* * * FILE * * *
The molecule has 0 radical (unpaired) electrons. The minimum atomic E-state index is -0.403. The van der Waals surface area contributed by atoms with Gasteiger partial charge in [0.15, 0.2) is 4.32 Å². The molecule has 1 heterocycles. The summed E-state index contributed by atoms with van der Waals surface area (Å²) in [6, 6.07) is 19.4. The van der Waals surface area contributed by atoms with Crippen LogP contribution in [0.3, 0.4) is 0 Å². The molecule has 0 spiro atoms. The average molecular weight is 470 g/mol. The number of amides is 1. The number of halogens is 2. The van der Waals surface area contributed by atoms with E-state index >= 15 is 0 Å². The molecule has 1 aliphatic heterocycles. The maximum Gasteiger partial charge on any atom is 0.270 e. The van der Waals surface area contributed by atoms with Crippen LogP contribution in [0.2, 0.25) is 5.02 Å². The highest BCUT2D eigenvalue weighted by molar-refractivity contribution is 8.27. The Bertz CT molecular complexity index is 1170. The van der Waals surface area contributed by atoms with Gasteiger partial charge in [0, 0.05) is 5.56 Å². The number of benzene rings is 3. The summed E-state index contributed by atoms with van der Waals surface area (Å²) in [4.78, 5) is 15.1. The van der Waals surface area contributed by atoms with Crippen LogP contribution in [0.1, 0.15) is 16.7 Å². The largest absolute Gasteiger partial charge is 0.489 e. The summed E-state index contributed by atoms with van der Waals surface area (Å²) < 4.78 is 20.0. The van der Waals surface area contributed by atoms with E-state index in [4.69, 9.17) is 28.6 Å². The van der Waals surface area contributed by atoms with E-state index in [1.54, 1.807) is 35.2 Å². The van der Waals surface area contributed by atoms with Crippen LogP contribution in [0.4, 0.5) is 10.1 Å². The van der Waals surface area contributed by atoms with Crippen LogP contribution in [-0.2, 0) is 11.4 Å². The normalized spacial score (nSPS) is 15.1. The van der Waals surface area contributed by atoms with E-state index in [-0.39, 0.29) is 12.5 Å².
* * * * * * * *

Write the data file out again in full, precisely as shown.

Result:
The molecule has 0 radical (unpaired) electrons. The minimum atomic E-state index is -0.403. The van der Waals surface area contributed by atoms with Gasteiger partial charge in [0.15, 0.2) is 4.32 Å². The molecule has 1 heterocycles. The summed E-state index contributed by atoms with van der Waals surface area (Å²) in [6, 6.07) is 19.4. The van der Waals surface area contributed by atoms with Crippen LogP contribution in [0.3, 0.4) is 0 Å². The molecule has 0 spiro atoms. The average molecular weight is 470 g/mol. The number of amides is 1. The number of halogens is 2. The van der Waals surface area contributed by atoms with E-state index >= 15 is 0 Å². The molecule has 1 aliphatic heterocycles. The maximum Gasteiger partial charge on any atom is 0.270 e. The van der Waals surface area contributed by atoms with Crippen LogP contribution in [0.2, 0.25) is 5.02 Å². The highest BCUT2D eigenvalue weighted by molar-refractivity contribution is 8.27. The Bertz CT molecular complexity index is 1170. The van der Waals surface area contributed by atoms with Gasteiger partial charge in [0, 0.05) is 5.56 Å². The number of benzene rings is 3. The summed E-state index contributed by atoms with van der Waals surface area (Å²) in [4.78, 5) is 15.1. The van der Waals surface area contributed by atoms with Crippen LogP contribution in [0.1, 0.15) is 16.7 Å². The largest absolute Gasteiger partial charge is 0.489 e. The summed E-state index contributed by atoms with van der Waals surface area (Å²) < 4.78 is 20.0. The van der Waals surface area contributed by atoms with E-state index in [4.69, 9.17) is 28.6 Å². The van der Waals surface area contributed by atoms with E-state index in [1.54, 1.807) is 35.2 Å². The van der Waals surface area contributed by atoms with Crippen LogP contribution in [0.4, 0.5) is 10.1 Å². The van der Waals surface area contributed by atoms with Crippen LogP contribution in [-0.2, 0) is 11.4 Å². The normalized spacial score (nSPS) is 15.1. The van der Waals surface area contributed by atoms with E-state index in [-0.39, 0.29) is 12.5 Å².